So, sometimes, when you are a teacher and you are a writer, a strange thing occurs. You are able to say and think something by accident. This happens a large amount when I’m teaching. I come up with an interesting way to describe and understand the narrative when I’m trying to come up with interesting ways to explain a simple essay style. This was in my Trinity class, where we had to work on our Compare/Contrast writing styles. When does the “Cause” begin and the “Effect” begin? How can you just write an essay about the “Causes” and not the “Effects”? These were hard questions that deserved to be answered by a dry-erase board. So I drew a diagram. “Bob” is in the middle of a line. On the right is his death. On the left is his birth. Then, I put the “Cause” in the middle between him and his birth. After him, I put different marks on the line, showing the effects of the his situation. Something caused his situation and there are effects of his situation, but his situation is central. I also explained that you could write a “Process” essay, detailing the Cause of his situation, or you could write a “Narrative”. You could also write a “Compare and Contrast” essay, detailing how the “Effects” are different for different people.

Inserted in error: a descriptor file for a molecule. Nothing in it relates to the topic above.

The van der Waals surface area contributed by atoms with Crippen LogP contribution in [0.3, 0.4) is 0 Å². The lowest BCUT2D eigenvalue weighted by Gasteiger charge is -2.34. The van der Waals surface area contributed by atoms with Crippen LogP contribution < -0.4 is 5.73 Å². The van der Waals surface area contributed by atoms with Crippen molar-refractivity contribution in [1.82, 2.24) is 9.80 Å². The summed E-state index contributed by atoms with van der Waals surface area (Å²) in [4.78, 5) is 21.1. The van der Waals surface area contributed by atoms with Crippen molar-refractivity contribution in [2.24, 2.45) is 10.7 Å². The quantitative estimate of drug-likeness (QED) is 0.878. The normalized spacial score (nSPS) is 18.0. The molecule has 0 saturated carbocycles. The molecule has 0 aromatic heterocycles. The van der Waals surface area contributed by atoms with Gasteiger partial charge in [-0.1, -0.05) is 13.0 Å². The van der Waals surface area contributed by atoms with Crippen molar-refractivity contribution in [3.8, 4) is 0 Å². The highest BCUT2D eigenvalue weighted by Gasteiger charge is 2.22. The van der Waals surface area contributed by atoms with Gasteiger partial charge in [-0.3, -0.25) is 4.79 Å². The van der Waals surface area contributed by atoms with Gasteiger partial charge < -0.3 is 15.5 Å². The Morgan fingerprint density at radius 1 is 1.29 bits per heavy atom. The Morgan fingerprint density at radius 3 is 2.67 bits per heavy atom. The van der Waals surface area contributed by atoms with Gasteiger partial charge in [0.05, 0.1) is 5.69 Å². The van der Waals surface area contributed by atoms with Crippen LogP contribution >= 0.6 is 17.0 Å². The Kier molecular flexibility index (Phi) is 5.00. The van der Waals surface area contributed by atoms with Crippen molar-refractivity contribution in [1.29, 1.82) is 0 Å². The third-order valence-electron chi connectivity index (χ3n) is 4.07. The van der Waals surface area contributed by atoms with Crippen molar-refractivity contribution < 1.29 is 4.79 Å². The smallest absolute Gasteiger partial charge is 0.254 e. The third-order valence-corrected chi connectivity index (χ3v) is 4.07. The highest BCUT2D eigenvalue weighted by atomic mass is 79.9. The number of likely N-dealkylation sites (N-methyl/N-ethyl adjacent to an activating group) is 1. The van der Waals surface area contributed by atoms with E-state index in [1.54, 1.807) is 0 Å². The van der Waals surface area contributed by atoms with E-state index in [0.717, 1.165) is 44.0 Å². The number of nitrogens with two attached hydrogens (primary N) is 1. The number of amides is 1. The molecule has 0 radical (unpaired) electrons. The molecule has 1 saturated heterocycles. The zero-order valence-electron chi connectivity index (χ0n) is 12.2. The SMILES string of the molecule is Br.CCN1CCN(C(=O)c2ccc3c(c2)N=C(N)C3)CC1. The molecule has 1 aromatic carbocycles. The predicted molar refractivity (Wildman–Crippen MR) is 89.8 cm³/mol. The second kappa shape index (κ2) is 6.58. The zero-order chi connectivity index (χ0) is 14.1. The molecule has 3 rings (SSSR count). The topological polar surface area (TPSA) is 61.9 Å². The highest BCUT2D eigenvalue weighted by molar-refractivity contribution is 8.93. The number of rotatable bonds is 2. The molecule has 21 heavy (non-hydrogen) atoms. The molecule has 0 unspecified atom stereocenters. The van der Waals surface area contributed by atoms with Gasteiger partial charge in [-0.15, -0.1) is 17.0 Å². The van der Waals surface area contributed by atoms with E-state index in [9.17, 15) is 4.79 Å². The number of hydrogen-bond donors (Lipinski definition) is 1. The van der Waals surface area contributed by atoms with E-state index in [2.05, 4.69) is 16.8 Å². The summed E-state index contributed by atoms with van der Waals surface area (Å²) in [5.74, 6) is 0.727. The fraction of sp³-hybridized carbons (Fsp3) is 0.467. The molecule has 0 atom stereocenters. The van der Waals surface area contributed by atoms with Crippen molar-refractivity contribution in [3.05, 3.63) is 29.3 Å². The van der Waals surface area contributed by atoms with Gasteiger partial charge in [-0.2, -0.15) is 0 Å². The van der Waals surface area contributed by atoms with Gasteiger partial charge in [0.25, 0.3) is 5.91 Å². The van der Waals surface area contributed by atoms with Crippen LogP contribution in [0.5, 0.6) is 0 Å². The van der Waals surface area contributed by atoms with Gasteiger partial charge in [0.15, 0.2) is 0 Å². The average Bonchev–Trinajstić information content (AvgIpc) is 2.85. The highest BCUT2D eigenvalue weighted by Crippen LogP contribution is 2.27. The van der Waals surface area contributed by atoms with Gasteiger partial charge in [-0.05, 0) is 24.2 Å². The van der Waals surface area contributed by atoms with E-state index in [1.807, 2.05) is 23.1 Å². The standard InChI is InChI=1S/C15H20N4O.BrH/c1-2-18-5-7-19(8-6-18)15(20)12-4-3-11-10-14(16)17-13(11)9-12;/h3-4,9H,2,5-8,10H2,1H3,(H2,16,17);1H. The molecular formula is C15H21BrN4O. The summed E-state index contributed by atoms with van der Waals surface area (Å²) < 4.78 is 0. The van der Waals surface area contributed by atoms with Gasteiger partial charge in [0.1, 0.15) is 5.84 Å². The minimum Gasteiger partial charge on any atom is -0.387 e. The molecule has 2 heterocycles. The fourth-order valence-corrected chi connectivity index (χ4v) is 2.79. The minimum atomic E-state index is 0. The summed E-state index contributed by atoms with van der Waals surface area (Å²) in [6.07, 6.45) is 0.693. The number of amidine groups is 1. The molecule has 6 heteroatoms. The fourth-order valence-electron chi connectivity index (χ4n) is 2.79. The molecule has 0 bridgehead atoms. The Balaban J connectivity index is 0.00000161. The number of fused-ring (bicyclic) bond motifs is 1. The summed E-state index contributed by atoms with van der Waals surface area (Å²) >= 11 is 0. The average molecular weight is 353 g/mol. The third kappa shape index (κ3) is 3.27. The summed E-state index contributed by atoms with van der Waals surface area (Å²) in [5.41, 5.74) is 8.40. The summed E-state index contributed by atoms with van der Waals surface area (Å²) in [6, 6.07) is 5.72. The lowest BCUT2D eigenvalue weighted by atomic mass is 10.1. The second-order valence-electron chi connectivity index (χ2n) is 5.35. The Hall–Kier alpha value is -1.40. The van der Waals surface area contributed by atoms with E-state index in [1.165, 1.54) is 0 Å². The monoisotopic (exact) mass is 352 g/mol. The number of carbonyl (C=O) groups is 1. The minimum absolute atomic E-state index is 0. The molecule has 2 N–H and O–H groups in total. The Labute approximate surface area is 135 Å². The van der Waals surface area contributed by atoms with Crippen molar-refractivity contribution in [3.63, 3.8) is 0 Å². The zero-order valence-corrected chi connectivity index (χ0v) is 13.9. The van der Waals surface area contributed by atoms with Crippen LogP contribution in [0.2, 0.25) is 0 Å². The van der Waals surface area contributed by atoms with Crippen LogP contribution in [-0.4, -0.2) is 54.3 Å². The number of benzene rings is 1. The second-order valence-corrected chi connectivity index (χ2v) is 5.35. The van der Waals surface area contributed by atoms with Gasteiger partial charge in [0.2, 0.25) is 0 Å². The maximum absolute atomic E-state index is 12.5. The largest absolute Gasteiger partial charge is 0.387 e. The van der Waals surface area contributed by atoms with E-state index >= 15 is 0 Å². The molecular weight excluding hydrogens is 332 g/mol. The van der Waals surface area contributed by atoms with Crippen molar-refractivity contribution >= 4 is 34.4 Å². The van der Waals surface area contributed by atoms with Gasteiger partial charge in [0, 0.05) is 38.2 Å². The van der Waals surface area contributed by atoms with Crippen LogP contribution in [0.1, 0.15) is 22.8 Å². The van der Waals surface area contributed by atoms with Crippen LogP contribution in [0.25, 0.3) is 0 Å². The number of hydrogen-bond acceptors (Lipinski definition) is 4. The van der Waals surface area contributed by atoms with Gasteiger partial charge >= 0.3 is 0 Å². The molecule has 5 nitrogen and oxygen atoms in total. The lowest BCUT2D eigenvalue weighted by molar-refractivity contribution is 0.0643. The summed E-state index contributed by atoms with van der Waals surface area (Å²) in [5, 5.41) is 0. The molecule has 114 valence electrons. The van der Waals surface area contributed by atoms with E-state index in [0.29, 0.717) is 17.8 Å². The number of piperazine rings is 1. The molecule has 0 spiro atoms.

Looking at this as a writer, the idea of the central narrative character comes into play. There is always a main situation, no matter the story. There is something that caused the main situation and there are the effects of the situation. Whether you write the cause or the effect or both is entirely up to you. The reader, however, is constantly trying to make the connection between the main situation and the effects or the main situation and the cause. That is why I don’t really give a damn about plot and never will. If you focus on this, on how the Main situation exists and the creation of the Main situation or the effects of the creation of the Main situation, the the story will be compelling. Narratives lose their focus once the writer tries and veers away from this, or feels that he or she has explained this enough. That’s what I did today.